New data shows a significant rise in land clearing across New South Wales, with three-quarters of it “unexplained”, but farmers say the figures are misleading.
- New land clearing figures show a big increase over the past three years
- Critics have taken aim at farmers and inadequate land clearing regulations
- Farmers say there’s not enough information to properly understand what is happening
According to a state government report, 54,500 hectares of woody vegetation was lost in 2019, slightly less than the previous year, but well above the longer-term average (2009-17) of 38,800 hectares.
Loss due to forestry and infrastructure activities was relatively consistent with 2018 figures.
Independent MP Justin Field said land clearing and deforestation was “out of control in NSW”.
He said he was deeply worried about ongoing land clearing given the significant loss of biodiversity in the Black Summer fires.
“Despite the massive ecological damage of the 2019-20 fires and the clear imperative to protect what is left, the Berejiklian government is allowing ongoing deforestation and habitat destruction at record levels.
Figures discredited by farm group
Mr Field highlighted the amount of unexplained clearing listed in the report and blamed changes made to land clearing laws in 2015.
“Some farmers are gaming the system and using loopholes in so-called self-assessable codes to try to hide what is likely in many instances to be illegal clearing,” he said.
“We just don’t know the justification for that kind of clearing and the concern is that it may be unlawful.”
But the NSW Farmers Association criticised the data, saying there was not enough information to properly understand what was happening on farm.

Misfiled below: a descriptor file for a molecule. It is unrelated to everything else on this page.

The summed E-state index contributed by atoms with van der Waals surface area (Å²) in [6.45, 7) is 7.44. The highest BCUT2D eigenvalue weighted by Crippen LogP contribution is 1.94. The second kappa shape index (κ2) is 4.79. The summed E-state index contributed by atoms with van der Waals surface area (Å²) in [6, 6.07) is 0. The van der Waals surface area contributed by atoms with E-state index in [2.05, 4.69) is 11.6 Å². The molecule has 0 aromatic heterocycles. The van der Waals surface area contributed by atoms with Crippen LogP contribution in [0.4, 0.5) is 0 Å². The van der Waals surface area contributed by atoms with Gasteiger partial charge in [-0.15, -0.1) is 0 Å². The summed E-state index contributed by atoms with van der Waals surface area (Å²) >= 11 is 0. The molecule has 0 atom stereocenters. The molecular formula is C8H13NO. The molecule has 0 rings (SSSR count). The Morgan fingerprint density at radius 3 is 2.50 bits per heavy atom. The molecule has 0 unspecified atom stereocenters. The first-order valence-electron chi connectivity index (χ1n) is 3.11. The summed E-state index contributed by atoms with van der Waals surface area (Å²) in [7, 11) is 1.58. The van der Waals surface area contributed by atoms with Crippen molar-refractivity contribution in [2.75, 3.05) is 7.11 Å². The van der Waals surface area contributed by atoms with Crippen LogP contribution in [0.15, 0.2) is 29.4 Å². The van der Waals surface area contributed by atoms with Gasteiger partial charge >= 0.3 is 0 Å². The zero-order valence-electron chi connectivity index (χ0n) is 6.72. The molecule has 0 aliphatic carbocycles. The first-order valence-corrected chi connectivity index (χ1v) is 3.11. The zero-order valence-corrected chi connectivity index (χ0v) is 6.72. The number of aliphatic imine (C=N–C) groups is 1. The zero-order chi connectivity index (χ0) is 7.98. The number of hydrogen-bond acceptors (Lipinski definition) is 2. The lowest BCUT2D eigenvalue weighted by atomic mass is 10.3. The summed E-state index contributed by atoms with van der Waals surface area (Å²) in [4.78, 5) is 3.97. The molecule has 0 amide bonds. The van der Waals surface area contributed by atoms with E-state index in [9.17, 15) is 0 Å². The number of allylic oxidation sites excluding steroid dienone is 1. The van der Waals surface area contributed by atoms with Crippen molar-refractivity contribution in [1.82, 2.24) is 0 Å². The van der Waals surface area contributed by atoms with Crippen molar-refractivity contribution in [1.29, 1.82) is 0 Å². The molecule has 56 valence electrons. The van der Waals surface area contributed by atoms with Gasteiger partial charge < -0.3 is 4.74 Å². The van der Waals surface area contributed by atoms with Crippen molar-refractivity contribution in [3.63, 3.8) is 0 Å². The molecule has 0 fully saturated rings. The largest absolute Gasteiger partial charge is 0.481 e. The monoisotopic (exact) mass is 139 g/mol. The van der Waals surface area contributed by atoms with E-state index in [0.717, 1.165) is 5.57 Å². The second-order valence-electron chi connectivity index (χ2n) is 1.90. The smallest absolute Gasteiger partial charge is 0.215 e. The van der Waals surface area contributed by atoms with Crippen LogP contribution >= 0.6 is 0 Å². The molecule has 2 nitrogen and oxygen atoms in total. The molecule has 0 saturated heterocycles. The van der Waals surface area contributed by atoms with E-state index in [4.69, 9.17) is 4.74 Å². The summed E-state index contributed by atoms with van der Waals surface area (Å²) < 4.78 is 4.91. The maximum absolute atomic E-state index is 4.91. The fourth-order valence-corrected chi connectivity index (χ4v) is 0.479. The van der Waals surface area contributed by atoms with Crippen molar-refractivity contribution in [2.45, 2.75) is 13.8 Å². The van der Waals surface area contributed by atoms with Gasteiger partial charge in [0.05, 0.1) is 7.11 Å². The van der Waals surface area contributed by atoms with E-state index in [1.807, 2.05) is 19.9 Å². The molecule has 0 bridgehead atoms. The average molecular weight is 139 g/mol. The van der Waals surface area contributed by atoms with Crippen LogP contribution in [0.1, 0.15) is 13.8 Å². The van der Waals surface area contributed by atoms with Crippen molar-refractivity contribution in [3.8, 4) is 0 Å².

President James Jackson said a lot of the land cleared was covered by the thinning codes, which were set up to allow farmers to manage the regrowth of native vegetation that was taking over many grazing properties in the west of the state.
He said the report’s figures were “misleading” because while 54,500ha had been cleared, about 150,000ha of woody regrowth had occurred during the period, meaning there was more vegetation, not less.
‘Clearing saved koalas during fires’
Mr Jackson said farmers had actually saved koalas during the Black Summer fires because of their land management practices and that had not happened on public land.
“The thinning codes stopped the koalas on private land from being killed [because] there wasn’t the canopy cover to create canopy fires that killed the koalas in the public estate.”
Mr Jackson rejected the claim that there was a problem with a large amount of “unexplained” clearing, saying it was due to departments not talking to each other.
He called on groups like the Nature Conservation Council to move with farmers to a model in which farmers play a key role in protecting biodiversity.
‘Better legislation needed’
Ecologist Lesley Hughes from the Wentworth Group of Concerned Scientists said as long as the modelling was done in the same way every year, the trend it showed could be trusted.
“It’s always good to get actual facts and figures to sort the hyperbole from reality,” Professor Hughes said.
“The facts are looking fairly grim. If we’ve lost 54,500ha from land clearing in 2019, what that actually translates into is more than 50 million trees.
She said there needed to be stronger laws for compliance and to support farmers doing the right thing.
“We had fairly good legislation to protect from illegal land clearing, but when the new Biodiversity Conservation Act came in in 2016-17, the rate of land clearing nearly doubled and it has remained high ever since.
“What we need in NSW is far stronger laws to protect biodiversity and to reverse that decline.
“If we’re losing 50 million trees every year, we don’t have programs that are replacing those trees and our biodiversity continues to decline.”